MAKE TOASTIES WITH A TWIST says Sarah Hoult….
This is a recipe for those who nibble the crispy bits from the top of the lasagna or deliberately make toasties which overflow purely to enjoy the crunchy leaked cheese. People get terribly het up about complicated food, but I honestly don’t believe there is anything quite as satisfying as a good toastie for lunch.
I was inspired by Soho’s grilled cheese specialists Pickle and Toast, who make the most incredible sourdough bread creations. The key to their success is putting the cheese on the outside as well as the inside, and the toastie I enjoyed was delicious, filling, and also gave me the energy to get around Selfridges on a Saturday. So I decided to create a version at home.
‘It’s all about the crispy, lacy pattern of the melted cheese,’
Our best local cheddar is from the Westcombe dairy, in Westcombe, Somerset (westcombedairy.com), whose rich hand-crafted cheddar is smooth and strong. I grated this, spread butter very thinly onto sliced Poilâne bread, which you can buy from your local bakery or supermarket, and scattered the cheese between two slices.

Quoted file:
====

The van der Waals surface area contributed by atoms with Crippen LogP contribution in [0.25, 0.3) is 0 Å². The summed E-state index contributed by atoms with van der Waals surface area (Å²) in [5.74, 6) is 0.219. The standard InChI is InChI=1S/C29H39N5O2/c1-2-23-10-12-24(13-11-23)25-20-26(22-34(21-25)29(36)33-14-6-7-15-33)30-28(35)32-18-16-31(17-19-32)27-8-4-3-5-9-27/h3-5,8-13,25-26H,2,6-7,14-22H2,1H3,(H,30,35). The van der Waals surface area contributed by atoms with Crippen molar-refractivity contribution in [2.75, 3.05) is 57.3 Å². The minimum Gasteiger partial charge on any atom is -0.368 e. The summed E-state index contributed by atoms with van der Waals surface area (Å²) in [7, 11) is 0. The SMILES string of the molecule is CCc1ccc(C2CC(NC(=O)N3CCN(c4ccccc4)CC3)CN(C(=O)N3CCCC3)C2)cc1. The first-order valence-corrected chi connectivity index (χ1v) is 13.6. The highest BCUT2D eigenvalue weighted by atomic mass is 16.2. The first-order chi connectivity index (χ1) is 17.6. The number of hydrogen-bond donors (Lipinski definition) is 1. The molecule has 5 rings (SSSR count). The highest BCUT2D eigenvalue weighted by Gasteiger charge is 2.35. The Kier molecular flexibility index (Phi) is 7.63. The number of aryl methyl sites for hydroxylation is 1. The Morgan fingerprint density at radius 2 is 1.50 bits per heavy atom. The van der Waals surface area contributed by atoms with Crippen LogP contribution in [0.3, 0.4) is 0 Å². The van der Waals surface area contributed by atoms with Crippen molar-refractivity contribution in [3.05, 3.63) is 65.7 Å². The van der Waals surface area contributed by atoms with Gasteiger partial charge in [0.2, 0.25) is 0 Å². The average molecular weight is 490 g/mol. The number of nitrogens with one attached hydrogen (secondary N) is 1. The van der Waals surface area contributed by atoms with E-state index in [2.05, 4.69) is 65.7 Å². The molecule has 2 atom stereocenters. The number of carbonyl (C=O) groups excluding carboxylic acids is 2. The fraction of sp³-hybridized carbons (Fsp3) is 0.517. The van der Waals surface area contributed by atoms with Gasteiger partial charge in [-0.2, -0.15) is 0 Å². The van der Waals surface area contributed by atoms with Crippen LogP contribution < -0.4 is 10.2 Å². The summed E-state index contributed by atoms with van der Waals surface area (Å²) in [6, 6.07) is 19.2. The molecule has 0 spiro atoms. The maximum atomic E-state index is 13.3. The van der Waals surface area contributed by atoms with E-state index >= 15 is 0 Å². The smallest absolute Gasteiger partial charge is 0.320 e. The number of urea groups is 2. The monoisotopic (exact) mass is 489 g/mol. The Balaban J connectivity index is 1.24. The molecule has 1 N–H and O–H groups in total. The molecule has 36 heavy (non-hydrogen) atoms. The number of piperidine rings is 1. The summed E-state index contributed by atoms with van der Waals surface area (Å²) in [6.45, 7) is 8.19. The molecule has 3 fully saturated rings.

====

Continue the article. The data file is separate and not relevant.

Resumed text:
Next, I buttered the outside of the bread and pressed a thin layer of the same cheese onto either side (this can be quite messy, but bear with me. It’s worth it). Then press your toastie onto a searing hot non stick pan (or inside your toastie maker – it works best with a flat surfaced version). When the cheese is melted, flip it over to reveal a crispy, lacy pattern across the base of the bread. Do both sides, then slice in two and serve with Bay Tree’s Perfectly Punchy Piccalilli (http://thebaytree.co.uk)
You can of course add ham, brie, mayonnaise, tomato, mustard and any other ingredient you like. But the key is in the cheese on the outside. Should my 18 year old pass his A levels, I’m pretty sure it will be down to him eating toasties every day for lunch.